“With approximately 200 people at each seminar, it took a lot of commitment from the Chinese side to release so many people at once,” says Mr. Radcliffe.
The level of commitment was matched by his own project team. “We were holding multiple events at locations all over China at the same time. It called for a lot of long days, late nights, extensive travel and clever scheduling,” he says. To secure that kind of commitment—and avoid a mutiny—the team was “constantly encouraged and supported by consortium members able to call on considerable resource and expertise.”
Then the team finally caught a break. As work progressed, the EU was impressed enough by the considerable progress made in catching up to actively seek ways of extending the deadline to the maximum permissible under its own governance rules. Originally slated to finish on 31 December 2005, the project was granted a rare extension and rebaselined: A new completion date of 31 December 2006, one year later, was authorized.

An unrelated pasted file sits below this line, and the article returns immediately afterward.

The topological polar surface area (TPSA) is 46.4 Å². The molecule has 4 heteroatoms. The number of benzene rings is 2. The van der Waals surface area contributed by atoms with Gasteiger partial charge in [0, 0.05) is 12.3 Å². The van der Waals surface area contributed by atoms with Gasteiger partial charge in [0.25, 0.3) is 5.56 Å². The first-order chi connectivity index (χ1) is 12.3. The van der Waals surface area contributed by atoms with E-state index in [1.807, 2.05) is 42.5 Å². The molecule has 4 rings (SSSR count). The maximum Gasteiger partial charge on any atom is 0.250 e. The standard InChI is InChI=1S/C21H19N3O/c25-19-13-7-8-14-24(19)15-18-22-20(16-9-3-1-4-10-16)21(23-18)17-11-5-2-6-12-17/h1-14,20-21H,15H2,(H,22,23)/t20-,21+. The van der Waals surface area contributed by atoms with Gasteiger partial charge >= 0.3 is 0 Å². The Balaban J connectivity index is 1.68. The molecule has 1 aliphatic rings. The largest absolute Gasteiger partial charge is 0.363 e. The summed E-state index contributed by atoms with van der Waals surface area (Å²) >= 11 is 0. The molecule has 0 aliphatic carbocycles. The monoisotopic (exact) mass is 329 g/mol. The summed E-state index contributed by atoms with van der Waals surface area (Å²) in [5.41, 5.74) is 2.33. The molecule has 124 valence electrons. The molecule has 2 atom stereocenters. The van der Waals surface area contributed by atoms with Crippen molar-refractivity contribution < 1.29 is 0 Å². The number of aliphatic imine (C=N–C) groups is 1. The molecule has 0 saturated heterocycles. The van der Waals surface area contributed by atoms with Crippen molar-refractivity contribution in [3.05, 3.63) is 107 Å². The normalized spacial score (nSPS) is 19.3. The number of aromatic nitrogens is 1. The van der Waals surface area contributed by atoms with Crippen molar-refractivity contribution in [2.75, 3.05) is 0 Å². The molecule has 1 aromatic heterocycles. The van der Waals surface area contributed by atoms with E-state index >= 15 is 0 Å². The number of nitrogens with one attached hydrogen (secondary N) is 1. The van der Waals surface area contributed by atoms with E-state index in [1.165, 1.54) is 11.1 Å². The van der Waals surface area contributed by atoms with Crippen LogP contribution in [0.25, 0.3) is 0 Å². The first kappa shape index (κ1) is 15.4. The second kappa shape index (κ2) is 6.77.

And after some 200 European experts had delivered 8,000 person-days of training and assistance, the project officially closed within the revised schedule.
Of course not every project team can get an extension—no matter how desperately it's needed.
Sometimes it helps to cast a quizzical eye at the project deliverables. Sure, they're all nice to have—but how many are must-haves? On a project where every minute counts, there's no point devoting time to actions that can be delayed, deferred or simply eliminated if doing so doesn't jeopardize the overall deliverable.
Take Alameda, California, USA-based Perforce Software. A vendor of computer configuration management solutions, the company understands all too well it has to keep innovating to retain and grow market share. But these days, product-development cycles are getting shorter and shorter all the time.
And when timescales are tight, it's up to the project managers to make a judgment call on the objectives each development cycle is trying to meet, says David Robertson, the company's Wokingham, England-based director of European operations.
“We have to make tough decisions about what planned features we leave in a planned product release and what we take out,” he says. “If a particular feature looks like it will disproportionately impact the timescale and resource requirement, we'll defer it until the next development cycle rather than jeopardize the timetable.”